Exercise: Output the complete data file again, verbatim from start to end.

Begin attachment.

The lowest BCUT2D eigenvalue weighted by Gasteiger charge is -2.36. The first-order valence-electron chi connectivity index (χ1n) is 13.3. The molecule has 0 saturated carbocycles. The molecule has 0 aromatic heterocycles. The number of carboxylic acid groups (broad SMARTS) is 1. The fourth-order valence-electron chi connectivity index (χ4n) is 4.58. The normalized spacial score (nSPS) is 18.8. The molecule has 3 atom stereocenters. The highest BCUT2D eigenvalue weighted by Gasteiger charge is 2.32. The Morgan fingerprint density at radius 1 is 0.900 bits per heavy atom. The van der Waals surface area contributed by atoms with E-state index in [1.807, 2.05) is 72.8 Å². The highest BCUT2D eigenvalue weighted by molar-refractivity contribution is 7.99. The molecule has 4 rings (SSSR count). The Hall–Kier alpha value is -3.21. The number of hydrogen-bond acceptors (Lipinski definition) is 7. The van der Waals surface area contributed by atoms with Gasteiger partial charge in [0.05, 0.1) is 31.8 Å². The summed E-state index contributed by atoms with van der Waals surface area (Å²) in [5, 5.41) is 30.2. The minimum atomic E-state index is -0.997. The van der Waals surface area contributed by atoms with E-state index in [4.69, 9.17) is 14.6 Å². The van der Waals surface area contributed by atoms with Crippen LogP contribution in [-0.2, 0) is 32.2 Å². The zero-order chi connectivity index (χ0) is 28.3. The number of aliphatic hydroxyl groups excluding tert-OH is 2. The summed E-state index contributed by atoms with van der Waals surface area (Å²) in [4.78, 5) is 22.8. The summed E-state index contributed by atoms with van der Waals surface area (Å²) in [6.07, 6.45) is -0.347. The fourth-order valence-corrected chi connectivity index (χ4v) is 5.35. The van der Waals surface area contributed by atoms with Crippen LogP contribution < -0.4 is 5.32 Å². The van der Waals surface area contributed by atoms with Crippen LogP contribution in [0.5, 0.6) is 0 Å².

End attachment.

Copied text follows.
The lowest BCUT2D eigenvalue weighted by Gasteiger charge is -2.36. The first-order valence-electron chi connectivity index (χ1n) is 13.3. The molecule has 0 saturated carbocycles. The molecule has 0 aromatic heterocycles. The number of carboxylic acid groups (broad SMARTS) is 1. The fourth-order valence-electron chi connectivity index (χ4n) is 4.58. The normalized spacial score (nSPS) is 18.8. The molecule has 3 atom stereocenters. The highest BCUT2D eigenvalue weighted by Gasteiger charge is 2.32. The Morgan fingerprint density at radius 1 is 0.900 bits per heavy atom. The van der Waals surface area contributed by atoms with E-state index in [1.807, 2.05) is 72.8 Å². The highest BCUT2D eigenvalue weighted by molar-refractivity contribution is 7.99. The molecule has 4 rings (SSSR count). The Hall–Kier alpha value is -3.21. The number of hydrogen-bond acceptors (Lipinski definition) is 7. The van der Waals surface area contributed by atoms with Gasteiger partial charge in [0.05, 0.1) is 31.8 Å². The summed E-state index contributed by atoms with van der Waals surface area (Å²) in [5, 5.41) is 30.2. The minimum atomic E-state index is -0.997. The van der Waals surface area contributed by atoms with E-state index in [4.69, 9.17) is 14.6 Å². The van der Waals surface area contributed by atoms with Crippen LogP contribution in [-0.2, 0) is 32.2 Å². The zero-order chi connectivity index (χ0) is 28.3. The number of aliphatic hydroxyl groups excluding tert-OH is 2. The summed E-state index contributed by atoms with van der Waals surface area (Å²) in [4.78, 5) is 22.8. The summed E-state index contributed by atoms with van der Waals surface area (Å²) in [6.07, 6.45) is -0.347. The fourth-order valence-corrected chi connectivity index (χ4v) is 5.35. The van der Waals surface area contributed by atoms with Crippen LogP contribution < -0.4 is 5.32 Å². The van der Waals surface area contributed by atoms with Crippen LogP contribution in [0.5, 0.6) is 0 Å².